Introduction to Religion
Fall, Spring. Credit, four hours. An exploration of diverse ways of being religious in thought, action, community, and experience, as displayed in two or three traditions and cultures, including the non-Western.
Introduction to Sacred Texts
Fall, Spring. Credit, four hours. Comparative study of sacred texts in two or more religious traditions and examination of the function of sacred texts in religious communities.
Fall. Credit, four hours. The Hebrew scriptures in translation, examined in their historical setting, and their application in early Jewish and early Christian writings.
Western Religious Traditions
Every two years/Fall—Alternate years. Credit, four hours. This course examines Western religions over a significant span of history, special emphasis on interactions between culture and religions and between religions: topic varies.
Asian Religious Traditions
Every two years/Spring—Alternate years. Credit, four hours. Thematic study of at least two Asian religious traditions. Thematic emphasis may include relationships of text and context, pilgrimage, gender, epic performance, religious institutions, visual arts, or colonial and post-colonial identities. The course will introduce the student to some major Asian religious and philosophical traditions and will focus upon the traditions, key historical developments, and contemporary forms.
Portraits of Jesus: Art and The Interpretation of The Gospels
Spring. Credit, four hours. An exploration of the New Testament gospels as literary works of art in the first-century contexts and how passages from those gospels have been dynamically (re)interpreted through the visual arts.
Introduction to Buddhism
Fall, every other year. Credit, four hours. Introduction to practices, doctrines, literature, and institutions of Buddhism, with particular focus on contemplative practices, ethics, and methods of philosophical investigation, narrative traditions, and transformation of Buddhism across cultures.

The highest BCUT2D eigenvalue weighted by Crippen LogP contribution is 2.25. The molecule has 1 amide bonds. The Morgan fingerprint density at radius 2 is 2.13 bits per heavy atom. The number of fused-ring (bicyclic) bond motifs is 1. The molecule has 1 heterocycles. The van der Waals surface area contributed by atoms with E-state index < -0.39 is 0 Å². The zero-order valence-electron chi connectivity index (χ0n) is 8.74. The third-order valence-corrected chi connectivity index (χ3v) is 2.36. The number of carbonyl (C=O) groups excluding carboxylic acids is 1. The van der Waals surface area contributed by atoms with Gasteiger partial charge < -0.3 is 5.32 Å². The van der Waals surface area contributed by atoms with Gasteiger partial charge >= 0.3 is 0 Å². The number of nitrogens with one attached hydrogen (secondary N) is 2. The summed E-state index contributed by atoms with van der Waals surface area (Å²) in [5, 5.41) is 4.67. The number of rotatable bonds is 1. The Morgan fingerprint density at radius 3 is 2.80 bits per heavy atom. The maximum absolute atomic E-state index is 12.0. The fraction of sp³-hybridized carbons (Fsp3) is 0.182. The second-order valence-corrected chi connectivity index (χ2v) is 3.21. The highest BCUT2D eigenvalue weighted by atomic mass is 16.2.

Spring (alternate years). Explores norms of Muslim belief and practice, locating them in the historical context of their origin in seventh-century Arabia and examining their interpretations in various historical and geographical contexts.
Death and Dying in World Religions
Fall, on demand. Credit, four hours. Prerequisite: One course in religion. Mastery of the basic vernacular of the study of religion is necessary for this course dealing with a focused topic within comparative religions. Understanding death through a study of religious attitudes and practices, modern therapies for the dying, ethnical issues, and Western and Asian theological perspectives.
The Ethics of Jesus
Spring. Credit, four hours. No prerequisites. Religion 245 introduces the topic, approaches, and nature of an academic study of the historical Jesus with a central focus on the ethics of Jesus in its first century contexts.
The New Testament in Its Context
Fall, Spring. Credit, four hours. Interpretation of the New Testament in the context of the historical, social, religious, and literary environment of the eastern Mediterranean world during Late Antiquity.
Special Topics: Religion and Culture
(Check Class Schedule for Tag)
TBA. Credit, one to four hours. Prerequisite: one course in religion; other prerequisites as specified for topic. Aspects of religion in relation to contemporary culture.
Special Topics in Religious Studies
TBA. Credit, one to four hours. Prerequisite: One course in religion and permission of instructor. Study in depth of a limited historical or theoretical problem. May be repeated for credit when topic varies.
On Demand. Credit, one to four. Prerequisite: One course in religion and permission of instructor. Independent reading and research under the direction of a faculty member. This course does not satisfy distribution requirements in humanities.